Note: This is the first article in a two-part series.
Art occupies a very unique place in the pantheon of human expression. The history of Indian art is long and diverse. So, I have decided to extrapolate American anthropologist Lewis H. Morgan’s division of historical epochs in North America to India, in order to compartmentalise the history of Indian art, as opposed to the conventional method of using politico-religious hegemony. This method divides history into three epochs, savagery, barbarism and civilisation. I shall deal with the first two in this part of the article.
Furthermore, I have attempted to analyse Indian art and its evolution by borrowing Russian litterateur Leo Tolstoy’s rather simplistic view, that “Art begins when a man, with the purpose of communicating to other people a feeling he once experienced, calls it up again within himself and expresses it by certain external signs”. Of course, the beauty of this notion is that it leaves the experiential undefined. Thus, it is up to the reader to determine the factors which inform and influence experience. My analysis shall be predicated upon economic relations between humans, and the evolution of art in keeping with metamorphoses of those relations in context of our understanding of history and by extension, our selves. In other words, I shall look at art through the eyes of Homo faber, Man the Maker, and not Homo sapiens, Man the Thinker.
Morgan identifies ‘savagery’ as the first proper epoch of human social history. It began with the emergence of the Australopithecus, the nascent form of what is Homo sapiens sapiens today, and ended with the popularisation of the bow and arrow, but before pottery was discovered.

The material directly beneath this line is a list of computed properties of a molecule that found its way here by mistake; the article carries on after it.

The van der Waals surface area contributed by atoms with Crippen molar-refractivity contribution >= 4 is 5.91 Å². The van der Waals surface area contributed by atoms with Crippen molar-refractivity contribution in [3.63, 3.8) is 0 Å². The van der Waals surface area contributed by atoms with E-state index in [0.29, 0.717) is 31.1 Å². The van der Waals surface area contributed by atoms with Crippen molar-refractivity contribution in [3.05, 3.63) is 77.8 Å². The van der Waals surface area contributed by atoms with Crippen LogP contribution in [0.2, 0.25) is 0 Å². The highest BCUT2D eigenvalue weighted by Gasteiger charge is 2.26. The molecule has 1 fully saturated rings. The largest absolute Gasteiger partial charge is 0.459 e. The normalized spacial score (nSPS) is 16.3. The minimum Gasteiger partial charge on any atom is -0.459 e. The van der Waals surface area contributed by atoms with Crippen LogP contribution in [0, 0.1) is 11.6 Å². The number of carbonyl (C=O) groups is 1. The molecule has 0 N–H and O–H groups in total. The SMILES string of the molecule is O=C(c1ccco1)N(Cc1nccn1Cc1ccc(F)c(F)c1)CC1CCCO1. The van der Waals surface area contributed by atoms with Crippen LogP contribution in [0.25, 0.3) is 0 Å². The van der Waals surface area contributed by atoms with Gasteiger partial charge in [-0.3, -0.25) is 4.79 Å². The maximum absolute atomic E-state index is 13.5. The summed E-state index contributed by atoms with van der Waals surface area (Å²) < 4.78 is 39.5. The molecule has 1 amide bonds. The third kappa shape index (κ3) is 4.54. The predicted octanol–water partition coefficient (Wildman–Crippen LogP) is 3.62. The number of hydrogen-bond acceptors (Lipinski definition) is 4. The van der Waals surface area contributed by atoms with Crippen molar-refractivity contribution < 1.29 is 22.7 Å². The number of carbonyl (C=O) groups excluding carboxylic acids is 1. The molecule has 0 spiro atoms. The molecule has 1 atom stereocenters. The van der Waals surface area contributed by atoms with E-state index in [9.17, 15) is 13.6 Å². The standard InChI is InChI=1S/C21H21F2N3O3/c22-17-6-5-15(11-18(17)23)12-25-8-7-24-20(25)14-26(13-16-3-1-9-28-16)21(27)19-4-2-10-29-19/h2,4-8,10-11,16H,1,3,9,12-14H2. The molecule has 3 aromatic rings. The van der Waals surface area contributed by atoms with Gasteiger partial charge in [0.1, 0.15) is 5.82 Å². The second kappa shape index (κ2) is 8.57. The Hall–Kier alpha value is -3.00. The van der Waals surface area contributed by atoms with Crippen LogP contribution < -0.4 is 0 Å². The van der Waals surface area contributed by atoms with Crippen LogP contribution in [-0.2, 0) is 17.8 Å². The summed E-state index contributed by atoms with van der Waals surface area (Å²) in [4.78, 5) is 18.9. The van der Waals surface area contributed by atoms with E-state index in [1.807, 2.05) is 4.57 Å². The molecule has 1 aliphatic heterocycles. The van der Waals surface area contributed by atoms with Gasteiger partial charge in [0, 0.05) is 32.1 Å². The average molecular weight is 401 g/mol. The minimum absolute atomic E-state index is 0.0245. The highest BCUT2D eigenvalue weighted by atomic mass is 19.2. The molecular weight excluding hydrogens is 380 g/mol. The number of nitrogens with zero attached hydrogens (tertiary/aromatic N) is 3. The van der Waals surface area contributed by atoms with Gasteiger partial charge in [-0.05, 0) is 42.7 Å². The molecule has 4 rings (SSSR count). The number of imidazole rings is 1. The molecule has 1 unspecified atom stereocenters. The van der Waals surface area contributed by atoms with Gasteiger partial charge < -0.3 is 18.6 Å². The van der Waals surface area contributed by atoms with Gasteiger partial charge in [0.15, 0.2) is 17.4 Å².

Life was hard for these people. They subsisted mostly on game, and made the complementary discovery of fire. They used crude stone tools, and following rivers and coasts, spread throughout the world. In India, the most notable examples of their art can be found in the Bhimbetka rock shelter near Bhopal, Madhya Pradesh. These wall paintings are strikingly similar to aboriginal rock art found in Australia and the Lascaux cave paintings. They depict hunter-gatherers in action, usually going after bovine, deer and elephants.
The motivation behind such art can only be conjectured. The notion of private property was not firmly entrenched in these peoples, and consequently, the spirit of community was very important. Not only did community ensure food and shelter for everyone, it was a crucial means of survival for savages. This sense was captured through the paintings which depict communal dances and rituals. Since very few women can be seen participating in hunts, it is fair to assume that women were engaged in housework around the settlement, such as it was. However, this division of labour was predicated entirely upon biological differences. The art is also testament to the importance of the animal in savage life, and this can serve as a possible explanation for later developments which led to animals being deified and worshipped. The animal was the lifeblood for the savage, and his existence depended on the existence of the animal. This was the survival of the fittest, quite literally. Owing to ‘ceaseless exercise of the human faculty’, savages could evolve into Homo erectus and subsequently Homo sapiens.